Canadian Retirement Income Calculator - Frequently Asked Questions about Old Age Security

Frequently Asked Questions about Old Age Security

  1. Will the Old Age Security pension be there for me?
  2. The Old Age Security program is sometimes referred to as the cornerstone of Canada's retirement income system. Why?
  3. How is my Old Age Security pension different from my Canada Pension Plan retirement pension?
  4. What if my income is low?
  5. What happens if I lived or worked outside Canada?
  6. Do I have to apply to start receiving my Old Age Security pension or Canada Pension Plan retirement pension?
  7. Will my Old Age Security pension be reduced if my income is high?
  8. Is my Old Age Security taxable?
  9. Is an Old Age Security pension indexed to an increase in prices?

1) Will the Old Age Security pension be there for me?

Yes. You can count on the Old Age Security pension to be there for you. Old Age Security costs will grow as the population ages in the coming decades. However, these cost increases are projected to be affordable. Changes were made to the Old Age Security program in Budget 2012 to ensure its long-term sustainability. For additional information, please consult our website.

2) The Old Age Security program is sometimes referred to as the cornerstone of Canada's retirement income system. Why?

The Old Age Security pension is one of the primary sources of income for Canadian seniors. In 2011, approximately 22 percent of the total income received by seniors came from the Old Age Security program (including the Guaranteed Income Supplement). A further 19 percent of seniors' total incomes came from the Canada Pension Plan/Quebec Pension Plan. Together, public pension programs provided approximately 41 percent of the total income of Canada's seniors in 2011, providing a modest base for the retirement of many Canadian families.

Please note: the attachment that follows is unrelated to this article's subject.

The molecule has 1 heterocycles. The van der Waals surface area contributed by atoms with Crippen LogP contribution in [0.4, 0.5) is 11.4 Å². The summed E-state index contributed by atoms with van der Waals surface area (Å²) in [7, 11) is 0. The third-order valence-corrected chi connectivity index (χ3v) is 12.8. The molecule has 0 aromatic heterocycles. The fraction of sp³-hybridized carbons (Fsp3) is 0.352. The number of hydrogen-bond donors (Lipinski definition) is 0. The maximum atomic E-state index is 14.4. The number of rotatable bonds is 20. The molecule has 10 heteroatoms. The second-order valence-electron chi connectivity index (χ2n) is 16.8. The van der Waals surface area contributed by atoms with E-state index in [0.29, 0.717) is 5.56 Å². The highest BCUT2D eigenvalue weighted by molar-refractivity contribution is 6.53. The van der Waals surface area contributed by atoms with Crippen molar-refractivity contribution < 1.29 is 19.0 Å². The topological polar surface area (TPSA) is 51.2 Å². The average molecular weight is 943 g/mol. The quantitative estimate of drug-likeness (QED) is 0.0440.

3) How is my Old Age Security pension different from my Canada Pension Plan retirement pension?

You become entitled to an Old Age Security pension by living in Canada for at least 10 years after the age of 18. The basic Old Age Security pension starts at the age of 65 currently. Old Age Security pensions are paid from the general revenues of the Government of Canada.

To be entitled to a Canada Pension Plan retirement pension, you must have worked and made contributions to the Canada Pension Plan. Both you and your employer make equal contributions. If you are self-employed, you pay both portions. The Canada Pension Plan retirement pension can start as early as 60 or as late as 70.

4) What if my income is low?

If you are receiving the basic Old Age Security pension, you may also be eligible for the Guaranteed Income Supplement if your income is low.

Spouses and common-law partners of Old Age Security pensioners who are receiving the Guaranteed Income Supplement may receive the Allowance between the ages of 60 and 64. Similarly, widows and widowers in this age group who have low incomes may also receive the Allowance for survivor.

You must apply for the Guaranteed Income Supplement or the Allowance.